When the media propaganda machine kicks into high gear, what will the results be?  And the power of that propaganda is greater than ever thanks to the research and practices of the Big Tech/social media giants:

Increasing concentration of power within Silicon Valley undermines free markets and human freedom, remarked [Louisiana Attorney General Jeff] Landry.

“When you look at the amount of data, the amount of processing power that these companies have at their disposal, they know more about you than you know about yourself,” said Landry. “We’ve seen them make comments like, ‘We can basically bend the consumer in the direction we want him to go rather than what he wants.’ That’s not independence. That’s not liberty. That’s not a free market.”

Robert Kraychik

And if the Electoral College goes, so too will the Senate.

Utility is not enough.  Arguments must be made from principle and other solid realities.  Only this will be strong enough to withstand the floodtide of misguided passions until they subside.  For principle, truth, long-standing customs and institutions are what is real; the passions are fed by the abstract, by theories, that which is false and unreal.  The latter will fall to pieces eventually; but the former will endure.  Thus, we must counter the mental construct of the Hobbesian sandbox of sovereign individuals with the reality of the sovereign States; abstract propositions like ‘one man, one vote’ (even for knot-headed teenagers) with the ancient unwritten constitution, with political power vested in landowners and the patriarchs of families (simply an upper age limit for the franchise of 40 or 50 may do wonders at this point); the social contract with organic communities historically and ontologically rooted in a particular culture.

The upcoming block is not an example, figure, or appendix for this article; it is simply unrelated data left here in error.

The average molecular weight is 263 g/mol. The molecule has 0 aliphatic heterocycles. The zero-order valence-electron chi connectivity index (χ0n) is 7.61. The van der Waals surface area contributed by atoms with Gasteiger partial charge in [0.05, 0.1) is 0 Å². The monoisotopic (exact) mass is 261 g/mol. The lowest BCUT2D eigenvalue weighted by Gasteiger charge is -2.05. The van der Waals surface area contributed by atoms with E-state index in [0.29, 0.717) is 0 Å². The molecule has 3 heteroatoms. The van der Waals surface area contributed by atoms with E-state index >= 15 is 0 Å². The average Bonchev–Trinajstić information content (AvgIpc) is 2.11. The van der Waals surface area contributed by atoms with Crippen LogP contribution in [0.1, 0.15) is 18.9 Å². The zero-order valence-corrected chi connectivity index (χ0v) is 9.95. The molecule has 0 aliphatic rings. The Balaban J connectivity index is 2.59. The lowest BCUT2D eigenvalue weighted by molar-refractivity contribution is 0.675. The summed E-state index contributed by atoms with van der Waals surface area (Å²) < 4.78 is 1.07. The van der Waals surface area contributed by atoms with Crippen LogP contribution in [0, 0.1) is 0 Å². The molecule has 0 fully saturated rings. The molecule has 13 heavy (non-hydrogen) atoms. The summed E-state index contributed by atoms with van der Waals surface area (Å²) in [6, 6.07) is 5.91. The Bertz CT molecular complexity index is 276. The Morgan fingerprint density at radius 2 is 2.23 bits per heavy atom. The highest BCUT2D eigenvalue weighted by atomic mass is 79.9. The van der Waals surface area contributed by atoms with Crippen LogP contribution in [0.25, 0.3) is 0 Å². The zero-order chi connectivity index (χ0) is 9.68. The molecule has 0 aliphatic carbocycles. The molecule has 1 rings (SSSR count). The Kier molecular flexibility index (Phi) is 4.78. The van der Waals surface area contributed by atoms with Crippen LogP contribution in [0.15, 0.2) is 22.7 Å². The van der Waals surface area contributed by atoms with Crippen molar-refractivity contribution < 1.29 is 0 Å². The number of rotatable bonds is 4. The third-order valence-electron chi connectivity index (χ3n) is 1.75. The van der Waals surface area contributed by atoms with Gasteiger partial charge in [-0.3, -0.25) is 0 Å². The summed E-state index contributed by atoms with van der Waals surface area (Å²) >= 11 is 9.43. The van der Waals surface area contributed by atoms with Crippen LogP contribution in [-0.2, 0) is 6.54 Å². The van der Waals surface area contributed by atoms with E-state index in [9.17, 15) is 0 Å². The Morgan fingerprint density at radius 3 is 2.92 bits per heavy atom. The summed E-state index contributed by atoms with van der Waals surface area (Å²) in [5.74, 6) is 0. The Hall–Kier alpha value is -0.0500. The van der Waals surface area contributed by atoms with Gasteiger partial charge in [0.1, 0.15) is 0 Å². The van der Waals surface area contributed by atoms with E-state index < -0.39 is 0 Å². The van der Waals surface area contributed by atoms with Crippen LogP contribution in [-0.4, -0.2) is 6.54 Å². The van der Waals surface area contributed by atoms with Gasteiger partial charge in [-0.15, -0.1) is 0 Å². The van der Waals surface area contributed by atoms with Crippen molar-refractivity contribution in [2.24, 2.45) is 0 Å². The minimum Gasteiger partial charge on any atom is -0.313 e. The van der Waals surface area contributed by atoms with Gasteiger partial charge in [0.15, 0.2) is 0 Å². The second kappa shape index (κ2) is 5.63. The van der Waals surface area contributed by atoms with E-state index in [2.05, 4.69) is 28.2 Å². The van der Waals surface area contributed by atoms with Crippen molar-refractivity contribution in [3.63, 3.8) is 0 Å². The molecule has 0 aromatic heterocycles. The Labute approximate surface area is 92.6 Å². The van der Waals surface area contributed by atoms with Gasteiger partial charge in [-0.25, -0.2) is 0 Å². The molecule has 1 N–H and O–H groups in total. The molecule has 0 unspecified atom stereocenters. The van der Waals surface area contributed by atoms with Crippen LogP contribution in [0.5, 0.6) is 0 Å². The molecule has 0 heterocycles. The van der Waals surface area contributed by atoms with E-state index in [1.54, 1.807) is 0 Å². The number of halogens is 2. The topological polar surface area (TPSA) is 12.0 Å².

Andrew Lytle saw one of the weaknesses of the South in her being too caught up in fighting defensive battles rather than going on the offense.  In addition to the above, as it regards the Electoral College in particular, there needs to be a counter-proposal to the national popular vote.  One idea that we would offer is to allow the governors of the States to elect the federal president.  This seems beneficial for a few reasons:

First, it would simplify the election process (no more voting for slates of electors whom no one has ever heard of) and reinforce the idea of the equality of the States in the union by granting each State one vote for the president.

Second, it would give the States a greater measure of power over the federal government.

Third, it would put an end to the silly melodrama that presidential elections have become thanks to talk radio, cable news, etc.  We do not need an entire ‘season’ dedicated to the selection of the federal president, as though this were somehow as important as the Christmas season or the growing season for crops.

A decisive moment is what the ancient Greeks referred to as a crisis (κρίσις), and though it can be a time of great peril, it can also be a time of great opportunity.  Thus, for the South, this debate over the Electoral College is an opportunity to take a few steps back towards healthy traditions.  And didn’t Rahm Emanuel teach us to never let a good crisis go to waste?  We dare not gainsay the wisdom of a Yankee.